“Statistics provided by Arizona Board of Clemency show that between 2004 and 2016 the Board heard an average of 594.9 clemency hearings per year, recommended an average of 48.2 prisoners a year to the governor who granted clemency to an average of 6.7, or 1.5% of all applicants. . .”
If you or a loved one is facing charges where “life with a chance of release” is a possibility, you need an experienced defense attorney. Attorney Gary Rohlwing has over three decades of experience. Call him today for a free consultation. You can learn more about my legal practice areas by visiting https://goo.gl/9Fc9UX and you can read more related information by visiting https://goo.gl/NxUj1S   Find Our Office: Law Offices of Gary L Rohlwing 7112 N 55th Ave Glendale, AZ 85301 (623) 937-1692 http://www.criminal-duiattorney.com/  

The following article Criminal Sentence Commutations & The Arizona Board of Executive Clemency is courtesy of Gary Rohlwing Law Offices Blog

Law Offices of Gary L Rohlwing

7112 N 55th Ave

Glendale, AZ 85301

(623) 937-1692

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from http://www.criminal-duiattorney.com/blog/criminal/criminal-sentence-commutations-the-arizona-board-of-executive-clemency/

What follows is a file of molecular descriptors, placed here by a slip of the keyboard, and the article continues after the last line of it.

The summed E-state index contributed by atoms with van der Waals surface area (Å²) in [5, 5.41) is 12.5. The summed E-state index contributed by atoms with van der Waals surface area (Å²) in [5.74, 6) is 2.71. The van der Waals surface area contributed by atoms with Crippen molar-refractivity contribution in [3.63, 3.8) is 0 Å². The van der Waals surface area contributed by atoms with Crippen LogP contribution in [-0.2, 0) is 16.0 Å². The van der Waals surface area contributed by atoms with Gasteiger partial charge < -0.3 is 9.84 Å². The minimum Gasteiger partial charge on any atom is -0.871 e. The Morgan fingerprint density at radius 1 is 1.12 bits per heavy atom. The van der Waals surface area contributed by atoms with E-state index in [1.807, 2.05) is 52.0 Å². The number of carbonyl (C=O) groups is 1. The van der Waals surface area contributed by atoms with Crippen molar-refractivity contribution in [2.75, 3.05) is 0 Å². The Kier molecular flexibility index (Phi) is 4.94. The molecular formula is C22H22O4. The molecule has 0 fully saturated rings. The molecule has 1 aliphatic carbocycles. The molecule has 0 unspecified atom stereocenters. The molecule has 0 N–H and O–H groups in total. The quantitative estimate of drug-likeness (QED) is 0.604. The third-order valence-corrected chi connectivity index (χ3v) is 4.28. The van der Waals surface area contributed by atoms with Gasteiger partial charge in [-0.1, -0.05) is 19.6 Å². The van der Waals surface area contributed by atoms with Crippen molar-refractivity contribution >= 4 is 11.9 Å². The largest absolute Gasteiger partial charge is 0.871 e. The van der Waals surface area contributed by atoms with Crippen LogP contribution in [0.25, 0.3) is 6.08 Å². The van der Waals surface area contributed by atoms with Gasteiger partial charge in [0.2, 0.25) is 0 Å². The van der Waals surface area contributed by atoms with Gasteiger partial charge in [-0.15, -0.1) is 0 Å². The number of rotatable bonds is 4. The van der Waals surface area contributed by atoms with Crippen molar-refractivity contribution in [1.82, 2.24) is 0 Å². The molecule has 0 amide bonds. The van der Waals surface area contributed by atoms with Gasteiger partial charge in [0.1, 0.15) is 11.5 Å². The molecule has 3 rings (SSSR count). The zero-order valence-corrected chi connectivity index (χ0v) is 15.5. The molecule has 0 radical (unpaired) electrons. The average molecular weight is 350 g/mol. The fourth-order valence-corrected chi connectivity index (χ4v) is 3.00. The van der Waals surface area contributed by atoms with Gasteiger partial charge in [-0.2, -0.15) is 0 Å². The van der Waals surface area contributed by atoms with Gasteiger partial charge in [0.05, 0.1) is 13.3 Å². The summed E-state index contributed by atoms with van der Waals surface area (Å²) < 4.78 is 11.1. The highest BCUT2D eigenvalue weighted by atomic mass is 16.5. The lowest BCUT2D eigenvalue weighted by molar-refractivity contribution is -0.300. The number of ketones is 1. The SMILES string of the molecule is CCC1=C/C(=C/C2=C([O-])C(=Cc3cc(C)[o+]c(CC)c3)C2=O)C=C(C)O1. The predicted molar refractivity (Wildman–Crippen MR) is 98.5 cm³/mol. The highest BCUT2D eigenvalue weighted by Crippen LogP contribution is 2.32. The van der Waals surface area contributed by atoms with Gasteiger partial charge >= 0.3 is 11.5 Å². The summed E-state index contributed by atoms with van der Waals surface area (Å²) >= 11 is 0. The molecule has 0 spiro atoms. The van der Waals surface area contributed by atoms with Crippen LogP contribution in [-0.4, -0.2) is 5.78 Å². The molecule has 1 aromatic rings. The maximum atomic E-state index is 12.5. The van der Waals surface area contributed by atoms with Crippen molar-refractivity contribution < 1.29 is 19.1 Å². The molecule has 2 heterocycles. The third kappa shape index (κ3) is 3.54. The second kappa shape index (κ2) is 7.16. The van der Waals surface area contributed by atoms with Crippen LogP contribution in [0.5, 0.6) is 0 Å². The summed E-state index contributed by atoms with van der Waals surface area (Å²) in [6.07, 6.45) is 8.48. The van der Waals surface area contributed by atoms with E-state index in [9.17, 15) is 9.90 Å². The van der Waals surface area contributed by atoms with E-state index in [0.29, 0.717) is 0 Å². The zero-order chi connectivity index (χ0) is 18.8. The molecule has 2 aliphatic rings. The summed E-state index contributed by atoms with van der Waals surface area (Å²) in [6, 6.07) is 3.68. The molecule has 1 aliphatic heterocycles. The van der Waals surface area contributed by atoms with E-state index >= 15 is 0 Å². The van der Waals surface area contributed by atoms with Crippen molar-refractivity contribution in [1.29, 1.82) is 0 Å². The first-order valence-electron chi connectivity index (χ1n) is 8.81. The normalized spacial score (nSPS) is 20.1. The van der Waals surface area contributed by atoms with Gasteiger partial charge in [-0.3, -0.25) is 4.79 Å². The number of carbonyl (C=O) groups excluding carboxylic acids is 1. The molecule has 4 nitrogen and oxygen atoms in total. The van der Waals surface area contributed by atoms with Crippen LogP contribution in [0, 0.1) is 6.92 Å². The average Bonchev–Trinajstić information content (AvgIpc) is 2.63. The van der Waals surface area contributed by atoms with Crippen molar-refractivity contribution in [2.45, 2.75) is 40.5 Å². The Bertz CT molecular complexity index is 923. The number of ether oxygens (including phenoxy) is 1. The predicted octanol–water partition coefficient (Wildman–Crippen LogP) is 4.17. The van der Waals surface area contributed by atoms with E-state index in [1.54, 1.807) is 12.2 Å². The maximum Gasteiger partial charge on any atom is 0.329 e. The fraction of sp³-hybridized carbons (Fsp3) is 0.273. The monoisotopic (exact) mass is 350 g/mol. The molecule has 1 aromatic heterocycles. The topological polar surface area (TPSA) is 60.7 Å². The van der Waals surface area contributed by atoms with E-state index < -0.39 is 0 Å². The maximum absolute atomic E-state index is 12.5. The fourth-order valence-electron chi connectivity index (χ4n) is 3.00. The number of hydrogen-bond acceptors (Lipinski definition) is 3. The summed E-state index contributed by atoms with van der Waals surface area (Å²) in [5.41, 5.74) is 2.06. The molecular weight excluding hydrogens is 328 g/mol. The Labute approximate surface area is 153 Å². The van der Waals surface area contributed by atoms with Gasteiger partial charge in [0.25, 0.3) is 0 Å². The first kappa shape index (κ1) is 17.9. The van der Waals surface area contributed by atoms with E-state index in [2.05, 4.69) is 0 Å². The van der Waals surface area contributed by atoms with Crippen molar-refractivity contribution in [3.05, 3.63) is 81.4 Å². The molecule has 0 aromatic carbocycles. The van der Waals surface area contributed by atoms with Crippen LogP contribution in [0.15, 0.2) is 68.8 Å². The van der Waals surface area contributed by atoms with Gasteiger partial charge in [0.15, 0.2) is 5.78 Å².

Sunday, September 17, 2017

Low or No Cost Legal and Mental Health Services

Finding low or no cost legal and mental health services in the Phoenix metro area can be very frustrating when you make too much money to qualify for Community Legal Services and Arizona Medicaid (AHCCCS). Sliding fee scales for legal and mental health services are meaningless when they tell you that your “affordable” fee will be $70.00 per session! Listed below are low or no cost legal and mental health services that are currently accepting clients/patients, provide real help, and charge low fees (typically $12.00 or less per session) regardless of income.   Arizona Justice Center provides free legal counseling, marriage and family counseling, and addiction counseling. Call them at (623) 847 – 2772, e-mail them at AzJusticeCenter@gmail.com or visit their website at www.azjusticecenter.org.   Arizona Legal Center helps answer a vital question: “Do I have a case?” Here is how they describe their free legal services on their website: